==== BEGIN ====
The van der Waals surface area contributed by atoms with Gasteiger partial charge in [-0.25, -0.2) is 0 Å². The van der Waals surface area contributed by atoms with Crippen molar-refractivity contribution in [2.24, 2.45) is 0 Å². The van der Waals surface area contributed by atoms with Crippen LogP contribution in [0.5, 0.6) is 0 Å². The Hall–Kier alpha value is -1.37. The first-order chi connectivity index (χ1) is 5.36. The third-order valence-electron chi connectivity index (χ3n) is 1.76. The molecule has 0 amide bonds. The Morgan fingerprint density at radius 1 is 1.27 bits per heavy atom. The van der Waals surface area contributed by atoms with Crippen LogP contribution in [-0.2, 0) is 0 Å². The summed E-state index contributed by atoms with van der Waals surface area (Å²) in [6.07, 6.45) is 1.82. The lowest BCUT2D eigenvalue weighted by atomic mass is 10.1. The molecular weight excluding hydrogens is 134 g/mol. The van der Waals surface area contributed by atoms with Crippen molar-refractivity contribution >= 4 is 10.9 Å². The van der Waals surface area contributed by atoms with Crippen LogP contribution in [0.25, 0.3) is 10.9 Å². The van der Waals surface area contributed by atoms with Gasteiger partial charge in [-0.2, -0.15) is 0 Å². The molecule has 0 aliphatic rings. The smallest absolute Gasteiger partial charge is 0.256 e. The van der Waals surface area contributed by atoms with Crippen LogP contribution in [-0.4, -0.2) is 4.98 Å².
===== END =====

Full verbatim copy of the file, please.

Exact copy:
The van der Waals surface area contributed by atoms with Gasteiger partial charge in [-0.25, -0.2) is 0 Å². The van der Waals surface area contributed by atoms with Crippen molar-refractivity contribution in [2.24, 2.45) is 0 Å². The van der Waals surface area contributed by atoms with Crippen LogP contribution in [0.5, 0.6) is 0 Å². The Hall–Kier alpha value is -1.37. The first-order chi connectivity index (χ1) is 5.36. The third-order valence-electron chi connectivity index (χ3n) is 1.76. The molecule has 0 amide bonds. The Morgan fingerprint density at radius 1 is 1.27 bits per heavy atom. The van der Waals surface area contributed by atoms with Crippen LogP contribution in [-0.2, 0) is 0 Å². The summed E-state index contributed by atoms with van der Waals surface area (Å²) in [6.07, 6.45) is 1.82. The lowest BCUT2D eigenvalue weighted by atomic mass is 10.1. The molecular weight excluding hydrogens is 134 g/mol. The van der Waals surface area contributed by atoms with Crippen molar-refractivity contribution >= 4 is 10.9 Å². The van der Waals surface area contributed by atoms with Crippen LogP contribution in [0.25, 0.3) is 10.9 Å². The van der Waals surface area contributed by atoms with Gasteiger partial charge in [-0.2, -0.15) is 0 Å². The molecule has 0 aliphatic rings. The smallest absolute Gasteiger partial charge is 0.256 e. The van der Waals surface area contributed by atoms with Crippen LogP contribution in [-0.4, -0.2) is 4.98 Å².